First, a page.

“Still-high home prices are propping up inflation…But things are changing fast–faster than the numbers we have would suggest. The employment numbers that came out today don’t reflect this week’s layoffs, and prices of the past month’s closed sales don’t reflect the contracts homebuyers are signing with sellers today. The buyers who remain in this market are likely getting much better deals than the median asking or sale price reflects. The typical home now sells for less than asking, price drops remain at a record high and seller concessions are becoming increasingly common.”

Spencer Lee of National Mortgage News (subscription required) reports on National Association of Realtors (NAR) data showing that annual home price growth monitored by that platform decelerated to 10% in Q3 2022 (median sale price of $413,500), with 46% of markets still experiencing price appreciation in the double digits. 

In commenting on this data, NAR’s Chief Economist Lawrence Yun notes that housing prices will not see a major decline. “Housing inventory is about a quarter of what it was in 2008…Distressed property sales are almost non-existent, at just 2%, and nowhere near the 30% mark seen during the housing crash. Short sales are almost impossible because of the significant price appreciation of the last two years.”

Multifamily update

Brooklee Han of HousingWire reported last week that the same economic conditions that are keeping potential home buyers in the rental market are causing a slowdown in multifamily construction. The number of buyers who can afford to buy a home dropped 15% compared to a year ago, and these conditions will only worsen the supply shortage of rental housing.

“Those same interest rates pushing would-be homebuyers to the sidelines are also hurting developers. So although the number of multifamily permits pulled has continued to rise and rents are elevated, the number of multifamily units authorized but not yet started has also increased, jumping 33.3% year over year to a seasonally adjusted annual rate of 144,000. Industry professionals expect that this trend will only worsen, which is not good news for the estimated 4.3 million more multifamily units needed by 2035.”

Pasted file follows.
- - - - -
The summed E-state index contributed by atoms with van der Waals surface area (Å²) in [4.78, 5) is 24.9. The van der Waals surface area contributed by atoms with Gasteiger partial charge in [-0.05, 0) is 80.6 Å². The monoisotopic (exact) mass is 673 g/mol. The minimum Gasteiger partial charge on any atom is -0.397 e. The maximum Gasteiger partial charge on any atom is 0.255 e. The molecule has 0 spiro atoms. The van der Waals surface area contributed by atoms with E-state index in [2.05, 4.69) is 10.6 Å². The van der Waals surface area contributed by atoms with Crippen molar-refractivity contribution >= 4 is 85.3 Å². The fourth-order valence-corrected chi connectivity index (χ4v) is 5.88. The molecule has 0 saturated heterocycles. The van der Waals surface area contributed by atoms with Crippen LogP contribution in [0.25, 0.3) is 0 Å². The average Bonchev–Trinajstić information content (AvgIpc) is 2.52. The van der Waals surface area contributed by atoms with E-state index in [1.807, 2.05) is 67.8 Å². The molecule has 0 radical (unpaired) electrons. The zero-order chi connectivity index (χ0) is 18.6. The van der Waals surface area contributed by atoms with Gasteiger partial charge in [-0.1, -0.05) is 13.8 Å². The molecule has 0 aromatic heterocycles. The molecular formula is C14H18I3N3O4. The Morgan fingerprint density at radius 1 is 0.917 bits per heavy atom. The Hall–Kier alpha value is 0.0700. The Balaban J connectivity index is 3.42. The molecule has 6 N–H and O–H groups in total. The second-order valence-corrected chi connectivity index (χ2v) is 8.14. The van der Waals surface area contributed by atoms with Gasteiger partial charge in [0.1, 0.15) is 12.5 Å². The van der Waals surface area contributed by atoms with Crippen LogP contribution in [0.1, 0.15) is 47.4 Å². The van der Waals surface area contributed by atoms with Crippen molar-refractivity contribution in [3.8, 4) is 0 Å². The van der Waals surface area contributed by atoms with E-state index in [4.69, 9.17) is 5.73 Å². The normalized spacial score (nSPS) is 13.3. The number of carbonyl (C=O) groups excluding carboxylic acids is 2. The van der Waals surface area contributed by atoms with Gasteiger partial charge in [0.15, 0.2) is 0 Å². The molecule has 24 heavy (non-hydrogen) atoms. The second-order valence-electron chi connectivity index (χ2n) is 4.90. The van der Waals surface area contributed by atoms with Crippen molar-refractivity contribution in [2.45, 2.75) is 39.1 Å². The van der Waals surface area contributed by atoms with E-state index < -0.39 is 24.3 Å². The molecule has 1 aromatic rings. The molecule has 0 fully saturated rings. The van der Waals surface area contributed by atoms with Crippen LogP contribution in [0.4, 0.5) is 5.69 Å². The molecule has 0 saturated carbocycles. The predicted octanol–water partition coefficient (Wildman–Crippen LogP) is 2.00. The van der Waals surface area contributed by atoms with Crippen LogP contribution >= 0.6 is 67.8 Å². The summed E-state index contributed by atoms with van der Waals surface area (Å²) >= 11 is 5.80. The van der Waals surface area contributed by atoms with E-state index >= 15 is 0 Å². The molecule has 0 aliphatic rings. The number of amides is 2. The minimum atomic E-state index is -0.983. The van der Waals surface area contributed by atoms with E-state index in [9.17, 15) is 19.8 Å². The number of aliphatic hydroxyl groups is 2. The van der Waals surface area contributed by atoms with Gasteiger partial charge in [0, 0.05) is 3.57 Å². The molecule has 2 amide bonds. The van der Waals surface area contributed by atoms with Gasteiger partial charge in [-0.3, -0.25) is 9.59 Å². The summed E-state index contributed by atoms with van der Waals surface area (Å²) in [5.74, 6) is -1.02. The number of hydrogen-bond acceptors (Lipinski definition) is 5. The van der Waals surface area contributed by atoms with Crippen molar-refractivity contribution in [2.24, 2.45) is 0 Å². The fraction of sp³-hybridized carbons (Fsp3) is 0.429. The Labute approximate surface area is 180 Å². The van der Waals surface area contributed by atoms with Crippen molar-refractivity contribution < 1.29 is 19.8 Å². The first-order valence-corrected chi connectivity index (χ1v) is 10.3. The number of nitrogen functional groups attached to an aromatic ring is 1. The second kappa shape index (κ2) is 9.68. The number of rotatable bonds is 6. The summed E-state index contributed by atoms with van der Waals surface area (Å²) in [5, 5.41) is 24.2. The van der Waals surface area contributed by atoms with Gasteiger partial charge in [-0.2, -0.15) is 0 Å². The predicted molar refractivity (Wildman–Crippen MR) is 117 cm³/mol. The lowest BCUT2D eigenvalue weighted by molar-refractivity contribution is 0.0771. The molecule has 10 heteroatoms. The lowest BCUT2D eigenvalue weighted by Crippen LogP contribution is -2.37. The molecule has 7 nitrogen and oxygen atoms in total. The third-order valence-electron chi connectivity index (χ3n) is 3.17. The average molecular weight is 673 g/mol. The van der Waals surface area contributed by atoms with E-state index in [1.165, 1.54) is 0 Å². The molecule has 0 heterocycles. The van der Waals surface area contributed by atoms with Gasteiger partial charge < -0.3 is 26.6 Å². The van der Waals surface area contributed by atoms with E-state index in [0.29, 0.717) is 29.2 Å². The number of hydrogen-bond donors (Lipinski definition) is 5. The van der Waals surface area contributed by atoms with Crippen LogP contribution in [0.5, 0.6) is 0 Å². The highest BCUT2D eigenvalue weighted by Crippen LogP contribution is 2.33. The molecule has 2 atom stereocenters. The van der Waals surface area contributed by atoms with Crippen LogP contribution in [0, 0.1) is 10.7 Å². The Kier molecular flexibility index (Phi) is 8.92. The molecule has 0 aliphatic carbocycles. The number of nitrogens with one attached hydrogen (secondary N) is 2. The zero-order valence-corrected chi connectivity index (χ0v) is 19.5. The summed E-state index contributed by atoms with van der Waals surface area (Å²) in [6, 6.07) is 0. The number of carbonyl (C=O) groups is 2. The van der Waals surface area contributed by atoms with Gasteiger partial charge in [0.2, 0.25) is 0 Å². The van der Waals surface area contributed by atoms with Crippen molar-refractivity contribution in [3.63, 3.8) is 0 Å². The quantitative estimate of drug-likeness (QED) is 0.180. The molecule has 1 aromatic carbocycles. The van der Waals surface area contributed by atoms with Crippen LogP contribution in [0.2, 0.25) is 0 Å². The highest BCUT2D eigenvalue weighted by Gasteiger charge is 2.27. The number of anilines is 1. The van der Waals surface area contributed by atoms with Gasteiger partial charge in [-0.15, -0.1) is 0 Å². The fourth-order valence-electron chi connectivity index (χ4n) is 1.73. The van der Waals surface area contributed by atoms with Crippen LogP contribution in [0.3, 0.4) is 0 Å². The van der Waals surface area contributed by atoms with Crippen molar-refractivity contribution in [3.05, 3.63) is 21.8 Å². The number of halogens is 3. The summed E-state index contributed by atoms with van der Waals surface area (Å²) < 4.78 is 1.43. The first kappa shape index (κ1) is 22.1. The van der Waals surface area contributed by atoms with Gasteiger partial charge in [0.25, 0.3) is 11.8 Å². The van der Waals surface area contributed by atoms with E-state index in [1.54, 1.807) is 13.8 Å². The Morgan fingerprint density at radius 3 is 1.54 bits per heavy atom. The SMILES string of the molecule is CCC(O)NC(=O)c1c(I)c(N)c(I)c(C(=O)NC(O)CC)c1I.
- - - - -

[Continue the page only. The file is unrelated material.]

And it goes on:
According to Ryan Luby, Henri Torbey, and Brian Vickery of McKinsey & Company, the confluence of low supply and high demand for multifamily has driven outsized returns over the past few years, with the highest quartile of apartments seeing year over year gains of 35%.

“Multifamily residential-investment performance reflects both intra- and inter-MSA (metropolitan statistical area) migration patterns. Garden-style apartments, typically found in suburbs and exurbs, have been the highest-performing apartment type over the past year, returning 32.8 percent. The highest-performing regions were the Southeast (36.5 percent), Mountain (35.6 percent), and the Southwest (27.4 percent), all relatively low-cost regions experiencing inflows. In ten of the largest 15 metros where population growth decelerated from July 2020 through July 2021, rents rose in line with broader inflation.”

And, there is continued near-term upward pressure on rents due to overall limited supply.

We are seeing a rent deceleration though, according to Moody’s Analytics, with 68% (54 out of 79) primary metros seeing rent growth decelerate quarter over quarter in Q3 2022.

Rent growth is decelerating - Moodys

Source: Moody’s Analytics (November 2022)

Finally, given the supply chain challenges multifamily builders faced over the last few years, Sebastian Obando of Construction Dive reports that many are now embracing modular construction. The multifamily sector is the fastest-growing user of modular construction, making up 23% of output in 2021. 

Some of the primary factors for increased adoption include environmental sustainability, better overall construction safety, and time savings. That said, the adoption of modular construction methods at the moment doesn’t necessarily save on construction costs, according to Obando.